Saying Good-Bye to 2020

Is it over yet?

We are finally nearing the end of the year that none of us will forget.

As Christmas approaches, people everywhere will blow kisses and wave to their loved ones in video calls assuring each other that “things will be different next year.” Some of us will not be able to help the tears. Video is not the same as being with family and friends, but it’s a welcome upgrade from a phone call.

Like so many people, I am deeply grateful for the many blessings I have, and the hardships I have been spared.

Still, I admit I am wistful for the simple pleasures of tradition and long to travel to see family and friends. 

Thinking about all of the pain and suffering this year brings to mind a speech given by the Queen of England some years ago to sum up a particularly difficult year in the royal family.

“…not a year on which I shall look back with undiluted pleasure.”

Her Majesty the queen
Her Majesty’s 40th Anniversary as Queen

It was in 1992 on the occasion of her 40th anniversary on the throne that the Queen gave us one of her most memorable speeches.

Just four days earlier, a terrible fire tore through Windsor Castle and destroyed a hundred rooms. It started with a spotlight burning through a curtain in a private chapel. This heartbreaking loss came in a year where London paparazzi had descended like locusts on the royals, stinging and biting in pursuit of the latest gossip to spread.

There was much to feast upon as three royal marriages crumbled, including the fleeting fairytale union of the dearly loved Diana and her Prince Charles. Add to that the stories of “Camilla, the Secret Love” along with salacious pictures of Fergie, the Duchess of York circulating in the tabloids and we can see why one television presenter breathlessly summed up the Queen’s year as “twelve months of toe-curling scandal.”  

…it has turned out to be an ‘Annus Horribilis’. I suspect that I am not alone in thinking it so. Indeed, I suspect that there are very few people or institutions unaffected by these last months of worldwide turmoil and uncertainty.”

Her Majesty the queen

What an apt way to describe our experience with 2020. 

In closing, might I suggest that if you are planning to use “annus horribilis” in your annual holiday letter this year that it would pay to carefully check your spelling. There has already been more than enough trouble to endure this year without inviting ridicule.

The Battle with Perfectionism


A Writer’s Log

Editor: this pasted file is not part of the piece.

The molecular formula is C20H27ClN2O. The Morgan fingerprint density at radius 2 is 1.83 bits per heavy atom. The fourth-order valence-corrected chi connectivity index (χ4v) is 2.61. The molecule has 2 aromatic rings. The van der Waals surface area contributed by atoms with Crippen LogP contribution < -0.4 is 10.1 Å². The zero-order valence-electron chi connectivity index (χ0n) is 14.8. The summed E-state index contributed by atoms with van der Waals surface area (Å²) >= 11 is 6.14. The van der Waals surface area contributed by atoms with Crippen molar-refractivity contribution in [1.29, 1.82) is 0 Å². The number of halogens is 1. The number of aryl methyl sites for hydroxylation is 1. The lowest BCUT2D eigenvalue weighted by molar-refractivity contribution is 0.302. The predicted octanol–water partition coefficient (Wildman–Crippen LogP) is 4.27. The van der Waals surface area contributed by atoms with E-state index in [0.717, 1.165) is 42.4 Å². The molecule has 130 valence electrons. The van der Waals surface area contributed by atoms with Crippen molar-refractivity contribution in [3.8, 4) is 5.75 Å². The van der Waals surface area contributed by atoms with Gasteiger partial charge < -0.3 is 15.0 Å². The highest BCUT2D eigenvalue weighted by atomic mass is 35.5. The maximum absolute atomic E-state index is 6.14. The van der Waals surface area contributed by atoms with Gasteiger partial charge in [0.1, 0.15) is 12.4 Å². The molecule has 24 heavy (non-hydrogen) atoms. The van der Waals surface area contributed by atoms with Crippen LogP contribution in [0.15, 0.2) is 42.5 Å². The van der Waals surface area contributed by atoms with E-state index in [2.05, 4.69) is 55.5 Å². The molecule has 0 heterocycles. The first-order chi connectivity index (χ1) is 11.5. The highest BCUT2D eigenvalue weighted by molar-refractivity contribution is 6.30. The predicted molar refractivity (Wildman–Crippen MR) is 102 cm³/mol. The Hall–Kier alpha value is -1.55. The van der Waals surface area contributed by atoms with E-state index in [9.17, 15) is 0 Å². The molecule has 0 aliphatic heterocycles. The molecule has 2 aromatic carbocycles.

Amazingly, I am hitting some kind of a stride in my novel about art forgery in 1914.  I am traipsing around in the world of Monet’s garden, Paris art supply shops, New York Auction Galleries and the Manhattan homes of some very rich people who have more money than taste. Finally the writing is flowing. It is a most satisfying feeling, and I will only take a minute to post this, then indulge in another 8 minutes on social media distraction before I get down to work again.

Writing fiction is freeing when it is not torture. Writing is easier when one resists the siren pull of all things around writing that are not writing: research, building an author platform, and reading great books.  It is so easy to justify getting lost, especially in social media. And then, once a writer musters the necessary commitment to advance the manuscript, there is the ever looming fear of looking like a fool.

Perfectionism lurks over our heads, polluting the landscape, filling us with doubt and driving us back to the time wasters, or the fridge. If you think too much about the quality of what is being written, your confidence withers and your writing session crumbles away.  What is a writer to do? In my case help came from trolling Twitter where I found a link to the inspiring and wise words of Anne Lamott, a writer who has much to say about writing and life in her book Bird by Bird.  Lamott advises us to remember that you can’t get to the third and fourth drafts until that first lousy one is down, and the first one is just for you.

So just write.

“Perfectionism is the voice of the oppressor, the enemy of the people. It will keep you cramped and insane your whole life, and it is the main obstacle between you and a shitty first draft.” Anne Lamott

Now back to writing.  I am having lunch with Claude Monet today. Can’t wait.


p.s.  A note about the picture: This is Flora Miller at her typewriter, taken in 1919, and found in the online collection of the Library of Congress.